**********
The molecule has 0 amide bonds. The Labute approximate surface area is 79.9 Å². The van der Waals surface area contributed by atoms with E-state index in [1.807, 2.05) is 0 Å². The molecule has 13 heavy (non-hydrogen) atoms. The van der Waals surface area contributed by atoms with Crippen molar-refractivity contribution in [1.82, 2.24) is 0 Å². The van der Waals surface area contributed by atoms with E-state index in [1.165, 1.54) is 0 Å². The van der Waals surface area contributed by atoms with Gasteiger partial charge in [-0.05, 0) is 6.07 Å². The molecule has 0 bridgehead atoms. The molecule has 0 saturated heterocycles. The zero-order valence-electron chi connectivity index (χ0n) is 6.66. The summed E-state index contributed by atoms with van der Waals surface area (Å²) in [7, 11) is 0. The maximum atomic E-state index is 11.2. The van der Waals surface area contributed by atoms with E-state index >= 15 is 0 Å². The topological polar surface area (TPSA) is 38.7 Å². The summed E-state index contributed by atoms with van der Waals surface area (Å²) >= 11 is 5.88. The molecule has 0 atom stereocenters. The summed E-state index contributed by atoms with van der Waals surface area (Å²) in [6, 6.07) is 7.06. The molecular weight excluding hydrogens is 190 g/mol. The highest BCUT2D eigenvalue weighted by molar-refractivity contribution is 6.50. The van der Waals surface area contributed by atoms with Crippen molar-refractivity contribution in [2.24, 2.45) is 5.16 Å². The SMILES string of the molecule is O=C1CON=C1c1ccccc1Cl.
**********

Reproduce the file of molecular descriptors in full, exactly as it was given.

The molecule has 0 amide bonds. The Labute approximate surface area is 79.9 Å². The van der Waals surface area contributed by atoms with E-state index in [1.807, 2.05) is 0 Å². The molecule has 13 heavy (non-hydrogen) atoms. The van der Waals surface area contributed by atoms with Crippen molar-refractivity contribution in [1.82, 2.24) is 0 Å². The van der Waals surface area contributed by atoms with E-state index in [1.165, 1.54) is 0 Å². The van der Waals surface area contributed by atoms with Gasteiger partial charge in [-0.05, 0) is 6.07 Å². The molecule has 0 bridgehead atoms. The molecule has 0 saturated heterocycles. The zero-order valence-electron chi connectivity index (χ0n) is 6.66. The summed E-state index contributed by atoms with van der Waals surface area (Å²) in [7, 11) is 0. The maximum atomic E-state index is 11.2. The van der Waals surface area contributed by atoms with E-state index >= 15 is 0 Å². The topological polar surface area (TPSA) is 38.7 Å². The summed E-state index contributed by atoms with van der Waals surface area (Å²) >= 11 is 5.88. The molecule has 0 atom stereocenters. The summed E-state index contributed by atoms with van der Waals surface area (Å²) in [6, 6.07) is 7.06. The molecular weight excluding hydrogens is 190 g/mol. The highest BCUT2D eigenvalue weighted by molar-refractivity contribution is 6.50. The van der Waals surface area contributed by atoms with Crippen molar-refractivity contribution in [2.24, 2.45) is 5.16 Å². The SMILES string of the molecule is O=C1CON=C1c1ccccc1Cl.